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IEEFA North America: British Columbia LNG project costs rising again

February 01, 2023

Key Takeaways:

Ballooning construction costs for pipelines and liquefied natural gas (LNG) facilities are creating new financial risks for western Canada's LNG industry.

Cost estimates for the Coastal GasLink pipeline, designed to supply the LNG Canada project in Kitimat, B.C., have gone up at least 70%, undermining the project's economic competitiveness.

British Columbia's gas producers face rising costs from a new royalty regime, and producers in both B.C. and Alberta face regulatory uncertainty stemming from a successful legal challenge brought by First Nations groups.

Rising construction and gas transportation costs, coupled with mounting uncertainty about gas permitting and production, have created a challenging environment for new LNG projects, including the proposed Woodfibre LNG project in Squamish, B.C.

LNG projects in western Canada burdened by high costs

February 1, 2023 (IEEFA)— Cost overruns on the Coastal GasLink (CGL) pipeline, rising construction costs for the Woodfibre LNG plant, and new uncertainties for gas production in the Montney Basin are creating financial challenges for liquified natural gas (LNG) projects in western Canada, according to a new Institute for Energy Economics and Financial Analysis (IEEFA) report.

In early 2022, IEEFA reported that rising construction costs and policy challenges had eroded LNG Canada’s financial underpinnings, casting a pall on proposals to build more LNG export capacity on Canada’s west coast. The latest report, British Columbia LNG Project Costs Rising Again, follows up on the previous report and shows that the dour assessment may have not have been nearly grim enough.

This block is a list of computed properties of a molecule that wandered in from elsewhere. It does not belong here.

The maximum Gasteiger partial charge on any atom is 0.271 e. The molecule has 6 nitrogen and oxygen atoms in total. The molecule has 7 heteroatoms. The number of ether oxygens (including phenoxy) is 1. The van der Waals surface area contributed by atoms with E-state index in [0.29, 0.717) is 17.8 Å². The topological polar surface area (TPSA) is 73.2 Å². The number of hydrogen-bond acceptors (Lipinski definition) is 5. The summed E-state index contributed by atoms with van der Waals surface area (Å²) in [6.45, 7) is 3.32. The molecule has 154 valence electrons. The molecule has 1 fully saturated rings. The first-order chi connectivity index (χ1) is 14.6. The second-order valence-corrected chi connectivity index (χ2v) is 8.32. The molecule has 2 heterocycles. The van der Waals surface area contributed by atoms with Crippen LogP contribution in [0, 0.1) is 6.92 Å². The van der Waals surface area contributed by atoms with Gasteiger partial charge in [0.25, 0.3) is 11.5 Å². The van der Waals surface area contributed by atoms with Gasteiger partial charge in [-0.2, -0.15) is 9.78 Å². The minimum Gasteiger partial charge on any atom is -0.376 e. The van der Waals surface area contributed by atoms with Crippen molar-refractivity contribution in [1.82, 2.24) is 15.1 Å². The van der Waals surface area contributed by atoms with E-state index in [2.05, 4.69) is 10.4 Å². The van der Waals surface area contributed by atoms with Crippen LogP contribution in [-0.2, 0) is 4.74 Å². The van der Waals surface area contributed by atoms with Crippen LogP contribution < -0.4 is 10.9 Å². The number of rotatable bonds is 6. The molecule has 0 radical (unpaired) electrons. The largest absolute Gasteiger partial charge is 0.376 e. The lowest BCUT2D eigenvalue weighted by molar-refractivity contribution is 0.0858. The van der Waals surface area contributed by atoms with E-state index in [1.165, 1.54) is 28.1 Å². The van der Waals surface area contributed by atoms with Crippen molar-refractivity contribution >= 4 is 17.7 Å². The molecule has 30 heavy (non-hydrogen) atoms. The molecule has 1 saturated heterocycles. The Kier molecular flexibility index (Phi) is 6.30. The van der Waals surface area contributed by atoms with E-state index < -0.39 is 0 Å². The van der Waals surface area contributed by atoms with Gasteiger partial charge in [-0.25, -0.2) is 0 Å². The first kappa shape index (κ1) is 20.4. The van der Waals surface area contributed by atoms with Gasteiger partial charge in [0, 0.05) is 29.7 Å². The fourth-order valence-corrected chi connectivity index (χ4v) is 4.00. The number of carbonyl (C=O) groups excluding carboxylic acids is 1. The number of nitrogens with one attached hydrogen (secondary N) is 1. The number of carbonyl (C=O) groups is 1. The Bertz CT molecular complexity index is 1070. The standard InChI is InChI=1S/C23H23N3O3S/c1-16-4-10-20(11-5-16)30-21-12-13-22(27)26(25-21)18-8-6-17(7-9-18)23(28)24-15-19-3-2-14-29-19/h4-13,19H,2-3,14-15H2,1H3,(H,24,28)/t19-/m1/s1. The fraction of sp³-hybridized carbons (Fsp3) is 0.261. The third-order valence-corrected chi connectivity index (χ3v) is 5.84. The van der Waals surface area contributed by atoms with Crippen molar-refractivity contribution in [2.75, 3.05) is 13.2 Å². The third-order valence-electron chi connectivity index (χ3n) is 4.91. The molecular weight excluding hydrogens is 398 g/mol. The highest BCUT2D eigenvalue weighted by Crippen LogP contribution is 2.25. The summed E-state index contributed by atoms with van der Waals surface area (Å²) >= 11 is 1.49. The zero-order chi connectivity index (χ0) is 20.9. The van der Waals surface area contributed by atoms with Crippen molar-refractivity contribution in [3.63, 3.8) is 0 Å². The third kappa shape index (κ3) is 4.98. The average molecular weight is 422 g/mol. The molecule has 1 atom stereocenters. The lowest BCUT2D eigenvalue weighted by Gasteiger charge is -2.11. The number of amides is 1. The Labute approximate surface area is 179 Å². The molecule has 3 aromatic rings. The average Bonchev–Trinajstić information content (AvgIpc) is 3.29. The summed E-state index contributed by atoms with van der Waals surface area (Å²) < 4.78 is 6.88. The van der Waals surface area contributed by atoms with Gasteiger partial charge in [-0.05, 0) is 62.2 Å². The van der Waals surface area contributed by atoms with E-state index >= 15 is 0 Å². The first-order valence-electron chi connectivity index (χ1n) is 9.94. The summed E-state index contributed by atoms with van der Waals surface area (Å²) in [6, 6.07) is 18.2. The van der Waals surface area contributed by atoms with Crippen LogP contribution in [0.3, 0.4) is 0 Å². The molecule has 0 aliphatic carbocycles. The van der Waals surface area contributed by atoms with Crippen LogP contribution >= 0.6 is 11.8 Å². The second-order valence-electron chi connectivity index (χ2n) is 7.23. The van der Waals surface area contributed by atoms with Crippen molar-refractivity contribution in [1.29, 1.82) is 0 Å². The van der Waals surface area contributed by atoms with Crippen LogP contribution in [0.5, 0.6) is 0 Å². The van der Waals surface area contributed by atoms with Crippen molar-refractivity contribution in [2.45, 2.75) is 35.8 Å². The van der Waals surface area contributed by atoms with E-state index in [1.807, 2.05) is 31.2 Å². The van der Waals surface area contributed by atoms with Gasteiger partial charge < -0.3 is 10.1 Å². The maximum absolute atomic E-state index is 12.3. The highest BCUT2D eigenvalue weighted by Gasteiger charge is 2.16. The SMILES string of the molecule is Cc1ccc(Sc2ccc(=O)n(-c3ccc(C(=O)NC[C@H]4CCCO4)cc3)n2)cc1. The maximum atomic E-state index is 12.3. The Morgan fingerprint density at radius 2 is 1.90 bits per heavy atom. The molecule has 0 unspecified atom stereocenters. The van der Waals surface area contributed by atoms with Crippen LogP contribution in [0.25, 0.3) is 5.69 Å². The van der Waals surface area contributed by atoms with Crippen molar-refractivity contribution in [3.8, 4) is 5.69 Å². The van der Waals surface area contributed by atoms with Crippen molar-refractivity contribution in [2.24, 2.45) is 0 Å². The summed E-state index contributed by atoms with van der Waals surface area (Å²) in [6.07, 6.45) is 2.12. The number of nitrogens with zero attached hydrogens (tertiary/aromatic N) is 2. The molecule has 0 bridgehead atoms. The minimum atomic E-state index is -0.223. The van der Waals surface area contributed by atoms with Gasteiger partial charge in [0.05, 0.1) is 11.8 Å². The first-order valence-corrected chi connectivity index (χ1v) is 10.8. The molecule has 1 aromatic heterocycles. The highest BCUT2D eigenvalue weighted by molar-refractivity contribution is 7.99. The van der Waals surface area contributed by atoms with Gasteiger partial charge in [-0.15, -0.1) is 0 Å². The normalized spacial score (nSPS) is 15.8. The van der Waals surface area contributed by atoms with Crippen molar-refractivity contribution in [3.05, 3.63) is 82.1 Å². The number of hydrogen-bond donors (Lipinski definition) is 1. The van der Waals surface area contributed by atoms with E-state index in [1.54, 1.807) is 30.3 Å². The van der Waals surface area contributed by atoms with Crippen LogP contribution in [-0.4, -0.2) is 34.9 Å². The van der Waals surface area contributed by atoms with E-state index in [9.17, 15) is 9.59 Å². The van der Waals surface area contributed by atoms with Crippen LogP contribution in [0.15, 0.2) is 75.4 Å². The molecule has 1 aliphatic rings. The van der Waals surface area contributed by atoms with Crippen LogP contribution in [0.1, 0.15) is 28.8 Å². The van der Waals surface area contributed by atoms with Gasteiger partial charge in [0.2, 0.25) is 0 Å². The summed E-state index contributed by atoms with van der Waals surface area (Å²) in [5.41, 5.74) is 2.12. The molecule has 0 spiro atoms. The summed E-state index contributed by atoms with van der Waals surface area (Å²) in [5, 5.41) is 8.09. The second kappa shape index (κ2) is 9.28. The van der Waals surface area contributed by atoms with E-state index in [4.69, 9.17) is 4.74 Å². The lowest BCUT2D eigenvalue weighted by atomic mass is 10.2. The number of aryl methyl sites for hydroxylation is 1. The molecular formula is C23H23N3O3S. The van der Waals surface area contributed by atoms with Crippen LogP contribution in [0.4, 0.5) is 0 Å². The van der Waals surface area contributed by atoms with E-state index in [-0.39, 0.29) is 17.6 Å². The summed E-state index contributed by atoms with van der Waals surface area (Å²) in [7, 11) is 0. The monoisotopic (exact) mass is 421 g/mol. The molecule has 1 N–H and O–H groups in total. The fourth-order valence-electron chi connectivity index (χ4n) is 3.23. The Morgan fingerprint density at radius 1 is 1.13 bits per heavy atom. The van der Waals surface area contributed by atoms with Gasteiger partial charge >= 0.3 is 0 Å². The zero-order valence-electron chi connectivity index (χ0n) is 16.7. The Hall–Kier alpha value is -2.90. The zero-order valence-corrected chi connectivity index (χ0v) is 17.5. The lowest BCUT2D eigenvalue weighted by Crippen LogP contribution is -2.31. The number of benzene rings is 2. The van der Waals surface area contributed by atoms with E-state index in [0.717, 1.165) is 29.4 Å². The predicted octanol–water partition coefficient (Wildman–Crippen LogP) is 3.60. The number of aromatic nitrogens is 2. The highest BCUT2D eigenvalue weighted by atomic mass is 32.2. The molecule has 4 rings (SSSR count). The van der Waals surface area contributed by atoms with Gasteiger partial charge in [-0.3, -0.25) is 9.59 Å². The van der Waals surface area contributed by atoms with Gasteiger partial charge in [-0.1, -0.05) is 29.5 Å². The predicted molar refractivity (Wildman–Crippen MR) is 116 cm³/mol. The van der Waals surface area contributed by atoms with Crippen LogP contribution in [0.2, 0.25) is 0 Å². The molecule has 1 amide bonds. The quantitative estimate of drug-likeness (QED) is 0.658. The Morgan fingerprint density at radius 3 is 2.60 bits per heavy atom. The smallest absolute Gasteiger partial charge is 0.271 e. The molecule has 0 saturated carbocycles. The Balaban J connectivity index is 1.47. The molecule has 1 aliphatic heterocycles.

“Although LNG Canada is moving forward with construction, new LNG projects face challenges from rising construction costs and elevated regulatory risks to gas supply. Rising infrastructure costs put even more doubt on projects that have yet to reach construction,” said Clark Williams-Derry, IEEFA analyst and author of the report. “As potential Canadian LNG markets evolve in complexity and competition, high-cost infrastructure continues to pose a challenging hurdle for Canadian LNG projects.”

In July 2022, the developer of the CGL pipeline announced that total pipeline construction costs had escalated by 70%. At the end of November 2022, the company said that costs had risen again, and that the company would provide a new estimate of higher costs early this year. The news came as western Canada’s oil and gas industry faced a new royalty regime and other challenges that will likely raise gas production costs and create uncertainty about future production volumes.

IEEFA’s analysis of the changing costs and challenges for western Canada’s gas industry finds that:

  • Mounting CGL pipeline construction costs will likely lead to higher tariffs for shipping natural gas from northeast B.C. to the B.C. coast, which could spur independent Canadian gas producers to sell gas to U.S. markets rather than to LNG projects on the B.C. coast.
  • At the same time, gas producers in B.C. face rising costs from a new royalty regime, as well as the need for their actions to be consistent with new limits on oil and gas development within the traditional territory of the Blueberry River First Nations. 
  • Rising gas production and transportation costs, coupled with mounting uncertainty about gas well permitting and production, have created a challenging environment for new LNG projects, including the proposed Woodfibre LNG project in Squamish, B.C.

The ballooning costs for Canadian gas pipelines and LNG infrastructure have put Canadian LNG projects at a competitive disadvantage and discouraged new investments in Canada’s LNG industry.

Full Report: British Columbia LNG Project Costs Rising Again

Author Contact:

Clark Williams-Derry ([email protected]) is an IEEFA energy finance analyst

Media Contact 

Susan Torres ([email protected]), +1 908-565-3451


The Institute for Energy Economics and Financial Analysis (IEEFA) examines issues related to energy markets, trends and policies. IEEFA’s mission is to accelerate the transition to a diverse, sustainable and profitable energy economy. 

Clark Williams-Derry

Clark Williams-Derry focuses on the finances North America’s oil, gas, and coal industries. His areas of expertise include: the long-term financial performance of North American oil & gas companies, particularly fracking-focused enterprises; company- and basin-specific studies of oil and gas production; U.S. LNG exports in the context of global markets; and U.S. and Canadian coal export projects.

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